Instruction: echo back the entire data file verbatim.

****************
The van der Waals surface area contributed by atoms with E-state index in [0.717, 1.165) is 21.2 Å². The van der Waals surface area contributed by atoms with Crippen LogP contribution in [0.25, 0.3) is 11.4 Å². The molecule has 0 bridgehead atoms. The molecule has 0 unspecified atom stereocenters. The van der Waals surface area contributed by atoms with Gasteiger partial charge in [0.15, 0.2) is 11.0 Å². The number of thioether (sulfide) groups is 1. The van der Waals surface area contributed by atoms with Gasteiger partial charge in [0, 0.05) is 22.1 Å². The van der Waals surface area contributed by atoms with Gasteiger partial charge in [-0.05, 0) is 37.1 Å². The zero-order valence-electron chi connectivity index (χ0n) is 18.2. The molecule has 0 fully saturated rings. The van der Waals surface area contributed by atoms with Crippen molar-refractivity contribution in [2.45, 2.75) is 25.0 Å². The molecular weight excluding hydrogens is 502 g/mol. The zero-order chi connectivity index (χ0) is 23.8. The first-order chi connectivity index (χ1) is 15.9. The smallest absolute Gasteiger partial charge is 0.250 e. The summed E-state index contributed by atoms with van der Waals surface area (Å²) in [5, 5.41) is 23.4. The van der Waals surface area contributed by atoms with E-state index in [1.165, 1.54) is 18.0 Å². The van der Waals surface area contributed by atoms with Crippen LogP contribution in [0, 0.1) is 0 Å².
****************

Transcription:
The van der Waals surface area contributed by atoms with E-state index in [0.717, 1.165) is 21.2 Å². The van der Waals surface area contributed by atoms with Crippen LogP contribution in [0.25, 0.3) is 11.4 Å². The molecule has 0 bridgehead atoms. The molecule has 0 unspecified atom stereocenters. The van der Waals surface area contributed by atoms with Gasteiger partial charge in [0.15, 0.2) is 11.0 Å². The number of thioether (sulfide) groups is 1. The van der Waals surface area contributed by atoms with Gasteiger partial charge in [0, 0.05) is 22.1 Å². The van der Waals surface area contributed by atoms with Gasteiger partial charge in [-0.05, 0) is 37.1 Å². The zero-order valence-electron chi connectivity index (χ0n) is 18.2. The molecule has 0 fully saturated rings. The van der Waals surface area contributed by atoms with Crippen molar-refractivity contribution in [2.45, 2.75) is 25.0 Å². The molecular weight excluding hydrogens is 502 g/mol. The zero-order chi connectivity index (χ0) is 23.8. The first-order chi connectivity index (χ1) is 15.9. The smallest absolute Gasteiger partial charge is 0.250 e. The summed E-state index contributed by atoms with van der Waals surface area (Å²) in [5, 5.41) is 23.4. The van der Waals surface area contributed by atoms with E-state index in [1.165, 1.54) is 18.0 Å². The van der Waals surface area contributed by atoms with Crippen LogP contribution in [0, 0.1) is 0 Å².